You wrote that many people consider these worship spaces bad or ugly. Are they just bad and ugly? Or are they also theologically bad? Or if not theologically bad, are they just not sacred?

    I mean, it doesn’t seem necessary that the space be sacred to serve it’s function as a place for assembly.

  • Bob Smietana

    “But many, many people (including a few who still subscribe to newspapers) think they are the most beautiful places on earth — modern cathedrals for the age of giant video screens and the worship services that go with them.”

    Terry, in the words of the immortal Barbara Nicolosi, you’ve got to “smoking crack” to wax poetically about the beauty of megachurches, most of which are modeled after movie theaters, malls, and corporate headquarters, and which purposefully removed all sense of “sacred space” from their architechture. Perhaps that’s why why the Dallas Morning News staff avoided Protestant megachurches. There’s nothing in them. from an architechtural standpoint, that the average Morning News reader wouldn’t see during a visit to the movies or the mall, or during their work day.

    Megachurches do many great things, and gather vasts numbers of believers in a time when many churches are in decline, and that’s admirable. But they are not, by intentional choice, sacred spaces.

  • tmatt

    How do you think the people (and newspaper consumers) who worship in those spaces would answer your questions?

    And does YOUR judgment or the EDITOR’S judgment decide this issue?

    Are you, in effect, saying that God does not consider these places sacred?

    Now THERE’S a claim for a newspaper to make.

  • tmatt


    Read my post. Where did it say that I think they are beautiful? I said that the millions of people who worship in them think they are sacred spaces and some of them think they are, in this day and age, beautiful.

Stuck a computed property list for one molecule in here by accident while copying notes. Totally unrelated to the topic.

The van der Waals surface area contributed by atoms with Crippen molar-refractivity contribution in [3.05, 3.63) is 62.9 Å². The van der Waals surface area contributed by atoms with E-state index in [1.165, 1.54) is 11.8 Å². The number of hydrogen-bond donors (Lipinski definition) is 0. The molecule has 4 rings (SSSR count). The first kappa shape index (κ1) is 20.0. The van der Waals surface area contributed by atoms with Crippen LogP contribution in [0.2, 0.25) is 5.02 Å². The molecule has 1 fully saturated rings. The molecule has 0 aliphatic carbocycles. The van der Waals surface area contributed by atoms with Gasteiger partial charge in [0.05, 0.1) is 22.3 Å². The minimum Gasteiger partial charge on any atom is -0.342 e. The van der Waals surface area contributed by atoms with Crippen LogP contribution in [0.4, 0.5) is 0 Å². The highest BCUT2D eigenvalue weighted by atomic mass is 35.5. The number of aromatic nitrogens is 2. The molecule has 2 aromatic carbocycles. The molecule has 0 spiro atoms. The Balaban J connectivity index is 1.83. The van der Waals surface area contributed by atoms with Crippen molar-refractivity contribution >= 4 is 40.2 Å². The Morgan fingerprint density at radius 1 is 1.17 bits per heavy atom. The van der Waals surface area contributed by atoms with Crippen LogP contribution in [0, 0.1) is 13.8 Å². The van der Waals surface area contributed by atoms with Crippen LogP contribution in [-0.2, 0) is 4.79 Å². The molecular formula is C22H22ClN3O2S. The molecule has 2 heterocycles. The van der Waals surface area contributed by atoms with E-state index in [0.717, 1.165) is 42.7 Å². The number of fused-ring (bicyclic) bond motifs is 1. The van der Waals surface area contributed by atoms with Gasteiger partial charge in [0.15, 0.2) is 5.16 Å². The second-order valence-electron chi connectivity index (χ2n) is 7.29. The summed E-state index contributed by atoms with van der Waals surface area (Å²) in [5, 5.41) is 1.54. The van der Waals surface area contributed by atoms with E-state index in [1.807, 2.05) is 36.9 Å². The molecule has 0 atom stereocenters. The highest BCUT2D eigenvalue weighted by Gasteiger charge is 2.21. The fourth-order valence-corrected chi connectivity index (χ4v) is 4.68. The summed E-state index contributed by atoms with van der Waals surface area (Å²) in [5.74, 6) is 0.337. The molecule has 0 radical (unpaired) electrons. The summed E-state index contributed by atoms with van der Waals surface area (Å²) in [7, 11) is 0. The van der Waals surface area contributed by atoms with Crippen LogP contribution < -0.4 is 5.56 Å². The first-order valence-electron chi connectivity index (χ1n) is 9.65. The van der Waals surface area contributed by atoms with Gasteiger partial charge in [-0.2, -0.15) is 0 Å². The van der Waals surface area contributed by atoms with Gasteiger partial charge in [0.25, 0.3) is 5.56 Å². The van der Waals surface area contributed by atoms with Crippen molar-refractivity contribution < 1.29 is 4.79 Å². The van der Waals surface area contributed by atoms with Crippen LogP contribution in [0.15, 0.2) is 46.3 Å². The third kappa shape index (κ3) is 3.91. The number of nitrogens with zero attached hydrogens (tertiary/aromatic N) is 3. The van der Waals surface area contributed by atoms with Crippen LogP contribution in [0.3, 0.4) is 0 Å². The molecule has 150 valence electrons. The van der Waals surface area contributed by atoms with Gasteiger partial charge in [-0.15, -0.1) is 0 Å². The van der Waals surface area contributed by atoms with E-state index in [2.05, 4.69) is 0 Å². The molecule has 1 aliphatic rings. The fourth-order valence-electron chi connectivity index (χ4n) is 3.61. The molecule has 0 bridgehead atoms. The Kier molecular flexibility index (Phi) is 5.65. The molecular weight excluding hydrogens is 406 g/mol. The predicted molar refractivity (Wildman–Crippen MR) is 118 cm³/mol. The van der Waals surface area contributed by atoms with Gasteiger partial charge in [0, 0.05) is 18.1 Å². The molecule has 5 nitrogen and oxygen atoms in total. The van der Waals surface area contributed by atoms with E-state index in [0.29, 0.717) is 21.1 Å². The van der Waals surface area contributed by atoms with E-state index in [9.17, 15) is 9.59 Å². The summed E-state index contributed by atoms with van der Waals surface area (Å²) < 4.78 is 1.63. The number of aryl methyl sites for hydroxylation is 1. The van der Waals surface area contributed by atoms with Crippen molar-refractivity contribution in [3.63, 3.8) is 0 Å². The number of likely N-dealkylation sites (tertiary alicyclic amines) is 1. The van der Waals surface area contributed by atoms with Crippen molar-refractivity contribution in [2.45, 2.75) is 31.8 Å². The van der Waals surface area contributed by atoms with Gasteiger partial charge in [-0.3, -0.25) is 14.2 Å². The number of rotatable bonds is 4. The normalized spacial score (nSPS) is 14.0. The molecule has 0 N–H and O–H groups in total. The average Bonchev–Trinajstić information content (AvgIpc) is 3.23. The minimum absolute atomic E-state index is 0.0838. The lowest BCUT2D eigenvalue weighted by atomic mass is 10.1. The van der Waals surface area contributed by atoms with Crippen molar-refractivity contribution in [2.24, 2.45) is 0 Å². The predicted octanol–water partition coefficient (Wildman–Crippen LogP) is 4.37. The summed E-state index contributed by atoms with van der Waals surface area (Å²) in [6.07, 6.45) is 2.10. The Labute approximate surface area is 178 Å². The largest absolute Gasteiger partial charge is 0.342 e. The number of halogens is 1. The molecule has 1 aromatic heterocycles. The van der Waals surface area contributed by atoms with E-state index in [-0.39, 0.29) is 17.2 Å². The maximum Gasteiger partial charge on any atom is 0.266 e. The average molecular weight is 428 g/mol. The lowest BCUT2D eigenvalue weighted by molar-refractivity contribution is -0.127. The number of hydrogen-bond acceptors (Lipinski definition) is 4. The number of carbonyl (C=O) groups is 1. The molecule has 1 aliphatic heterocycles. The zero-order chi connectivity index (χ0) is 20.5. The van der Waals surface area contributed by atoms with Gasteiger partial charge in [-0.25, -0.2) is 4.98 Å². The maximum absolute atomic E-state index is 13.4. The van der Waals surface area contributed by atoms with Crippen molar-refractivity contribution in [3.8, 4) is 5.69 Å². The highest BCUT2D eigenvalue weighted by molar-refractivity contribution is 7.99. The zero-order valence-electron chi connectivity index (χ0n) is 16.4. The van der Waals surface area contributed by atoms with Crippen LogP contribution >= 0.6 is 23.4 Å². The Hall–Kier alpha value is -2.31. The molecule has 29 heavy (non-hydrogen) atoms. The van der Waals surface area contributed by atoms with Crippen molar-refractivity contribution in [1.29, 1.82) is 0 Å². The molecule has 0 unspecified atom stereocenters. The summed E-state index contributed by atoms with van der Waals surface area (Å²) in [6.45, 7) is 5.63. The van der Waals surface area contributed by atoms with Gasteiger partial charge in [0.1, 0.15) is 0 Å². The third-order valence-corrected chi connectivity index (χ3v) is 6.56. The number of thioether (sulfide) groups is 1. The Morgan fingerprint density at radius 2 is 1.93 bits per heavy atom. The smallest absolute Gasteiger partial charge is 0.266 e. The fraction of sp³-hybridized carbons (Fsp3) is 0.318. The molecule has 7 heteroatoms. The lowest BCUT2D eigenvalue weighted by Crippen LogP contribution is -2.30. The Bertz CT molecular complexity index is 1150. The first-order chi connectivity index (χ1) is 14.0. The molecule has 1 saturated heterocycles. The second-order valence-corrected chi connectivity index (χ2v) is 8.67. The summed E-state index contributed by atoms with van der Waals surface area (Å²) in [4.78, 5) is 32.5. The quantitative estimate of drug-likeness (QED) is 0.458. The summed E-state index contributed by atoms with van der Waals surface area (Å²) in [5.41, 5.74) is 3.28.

What is your definition of a “sacred space”? One hallowed by prayer? Please go tell T.D. Jakes that he does not worship in a “sacred space.” Can I watch while you tell him this?

    As an Eastern Orthodox Christian, I have rather high standards for this. But that is not the issue. The issue is the newspaper trying to cover its region and its people.

  • Russ Pulliam

    I think the circulation department down there ought to send Terry a fee for some very wise consulting advice. Very good point, just about how people read newspapers.

  • Jeffrey Weiss

    I didn’t write it so I got no personal dog in this fight. But Terry, do you really think the DMN in general or the Religion section in specific have neglected Cathedral of Hope, Potter’s House, Prestonwood, etc etc etc? Do you have access to Nexis? If so, do the search and stand back. Those places have been covered by us extensively and from a variety of angles. Including, in at least two cases I know of because I wrote ‘em, the architecture. (And as for the fact that Dallas is a sort of religious Disneyland where many of the nation’s largest churches, synagogues and mosques are located — I wrote that one, too, a few years back. And I’m not the only DMN religion reporter who has…No kidding: How often should we retell the same tale? At some point it’s time to revisit. But how long between visits? )